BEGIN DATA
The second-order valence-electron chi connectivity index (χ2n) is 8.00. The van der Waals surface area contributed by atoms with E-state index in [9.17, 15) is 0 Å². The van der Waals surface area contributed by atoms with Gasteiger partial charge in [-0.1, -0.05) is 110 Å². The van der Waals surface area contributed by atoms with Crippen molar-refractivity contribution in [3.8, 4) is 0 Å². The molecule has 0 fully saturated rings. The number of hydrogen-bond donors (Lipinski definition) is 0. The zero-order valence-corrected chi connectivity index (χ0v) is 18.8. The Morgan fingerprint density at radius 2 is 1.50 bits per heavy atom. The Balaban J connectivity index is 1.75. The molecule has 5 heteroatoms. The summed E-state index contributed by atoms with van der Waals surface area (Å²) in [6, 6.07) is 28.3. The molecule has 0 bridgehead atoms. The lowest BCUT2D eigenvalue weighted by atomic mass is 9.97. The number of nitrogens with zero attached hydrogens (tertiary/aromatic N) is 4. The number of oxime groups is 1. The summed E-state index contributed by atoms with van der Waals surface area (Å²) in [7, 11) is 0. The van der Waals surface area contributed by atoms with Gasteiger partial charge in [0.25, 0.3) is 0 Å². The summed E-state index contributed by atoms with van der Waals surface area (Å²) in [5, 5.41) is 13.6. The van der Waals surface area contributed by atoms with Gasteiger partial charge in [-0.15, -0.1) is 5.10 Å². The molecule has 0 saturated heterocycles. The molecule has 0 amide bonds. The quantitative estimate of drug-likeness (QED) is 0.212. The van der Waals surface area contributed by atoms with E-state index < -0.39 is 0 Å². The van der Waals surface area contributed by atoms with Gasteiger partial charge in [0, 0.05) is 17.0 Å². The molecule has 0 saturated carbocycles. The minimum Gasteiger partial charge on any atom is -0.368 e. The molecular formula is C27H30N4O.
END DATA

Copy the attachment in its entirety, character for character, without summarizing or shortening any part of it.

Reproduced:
The second-order valence-electron chi connectivity index (χ2n) is 8.00. The van der Waals surface area contributed by atoms with E-state index in [9.17, 15) is 0 Å². The van der Waals surface area contributed by atoms with Gasteiger partial charge in [-0.1, -0.05) is 110 Å². The van der Waals surface area contributed by atoms with Crippen molar-refractivity contribution in [3.8, 4) is 0 Å². The molecule has 0 fully saturated rings. The number of hydrogen-bond donors (Lipinski definition) is 0. The zero-order valence-corrected chi connectivity index (χ0v) is 18.8. The Morgan fingerprint density at radius 2 is 1.50 bits per heavy atom. The Balaban J connectivity index is 1.75. The molecule has 5 heteroatoms. The summed E-state index contributed by atoms with van der Waals surface area (Å²) in [6, 6.07) is 28.3. The molecule has 0 bridgehead atoms. The lowest BCUT2D eigenvalue weighted by atomic mass is 9.97. The number of nitrogens with zero attached hydrogens (tertiary/aromatic N) is 4. The number of oxime groups is 1. The summed E-state index contributed by atoms with van der Waals surface area (Å²) in [7, 11) is 0. The van der Waals surface area contributed by atoms with Gasteiger partial charge in [0.25, 0.3) is 0 Å². The summed E-state index contributed by atoms with van der Waals surface area (Å²) in [5, 5.41) is 13.6. The van der Waals surface area contributed by atoms with Gasteiger partial charge in [-0.15, -0.1) is 5.10 Å². The molecule has 0 saturated heterocycles. The molecule has 0 amide bonds. The quantitative estimate of drug-likeness (QED) is 0.212. The van der Waals surface area contributed by atoms with E-state index < -0.39 is 0 Å². The van der Waals surface area contributed by atoms with Gasteiger partial charge in [0, 0.05) is 17.0 Å². The molecule has 0 saturated carbocycles. The minimum Gasteiger partial charge on any atom is -0.368 e. The molecular formula is C27H30N4O.